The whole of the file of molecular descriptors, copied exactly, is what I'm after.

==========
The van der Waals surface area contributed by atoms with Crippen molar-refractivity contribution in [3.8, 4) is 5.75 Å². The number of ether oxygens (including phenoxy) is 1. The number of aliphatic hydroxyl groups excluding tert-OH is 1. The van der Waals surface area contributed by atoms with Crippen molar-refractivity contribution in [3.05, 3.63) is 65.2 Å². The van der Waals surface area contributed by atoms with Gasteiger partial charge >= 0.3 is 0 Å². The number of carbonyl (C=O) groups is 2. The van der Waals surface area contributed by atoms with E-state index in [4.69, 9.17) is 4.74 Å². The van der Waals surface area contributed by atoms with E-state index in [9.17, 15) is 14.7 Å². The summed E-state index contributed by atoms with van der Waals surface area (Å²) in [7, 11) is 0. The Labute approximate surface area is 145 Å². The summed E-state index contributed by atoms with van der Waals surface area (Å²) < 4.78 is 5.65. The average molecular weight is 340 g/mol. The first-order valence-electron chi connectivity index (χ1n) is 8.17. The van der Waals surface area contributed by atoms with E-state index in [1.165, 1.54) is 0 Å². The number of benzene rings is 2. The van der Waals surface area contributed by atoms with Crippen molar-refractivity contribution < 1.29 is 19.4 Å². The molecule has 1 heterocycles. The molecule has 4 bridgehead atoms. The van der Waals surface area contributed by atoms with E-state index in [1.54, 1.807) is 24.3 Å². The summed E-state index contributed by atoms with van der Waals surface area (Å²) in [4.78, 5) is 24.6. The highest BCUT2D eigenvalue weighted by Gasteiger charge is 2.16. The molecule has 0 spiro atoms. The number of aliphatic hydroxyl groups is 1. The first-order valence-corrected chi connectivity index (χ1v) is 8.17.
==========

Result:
The van der Waals surface area contributed by atoms with Crippen molar-refractivity contribution in [3.8, 4) is 5.75 Å². The number of ether oxygens (including phenoxy) is 1. The number of aliphatic hydroxyl groups excluding tert-OH is 1. The van der Waals surface area contributed by atoms with Crippen molar-refractivity contribution in [3.05, 3.63) is 65.2 Å². The van der Waals surface area contributed by atoms with Gasteiger partial charge >= 0.3 is 0 Å². The number of carbonyl (C=O) groups is 2. The van der Waals surface area contributed by atoms with E-state index in [4.69, 9.17) is 4.74 Å². The van der Waals surface area contributed by atoms with E-state index in [9.17, 15) is 14.7 Å². The summed E-state index contributed by atoms with van der Waals surface area (Å²) in [7, 11) is 0. The Labute approximate surface area is 145 Å². The summed E-state index contributed by atoms with van der Waals surface area (Å²) < 4.78 is 5.65. The average molecular weight is 340 g/mol. The first-order valence-electron chi connectivity index (χ1n) is 8.17. The van der Waals surface area contributed by atoms with E-state index in [1.165, 1.54) is 0 Å². The number of benzene rings is 2. The van der Waals surface area contributed by atoms with Crippen molar-refractivity contribution < 1.29 is 19.4 Å². The molecule has 1 heterocycles. The molecule has 4 bridgehead atoms. The van der Waals surface area contributed by atoms with E-state index in [1.54, 1.807) is 24.3 Å². The summed E-state index contributed by atoms with van der Waals surface area (Å²) in [4.78, 5) is 24.6. The highest BCUT2D eigenvalue weighted by Gasteiger charge is 2.16. The molecule has 0 spiro atoms. The number of aliphatic hydroxyl groups is 1. The first-order valence-corrected chi connectivity index (χ1v) is 8.17.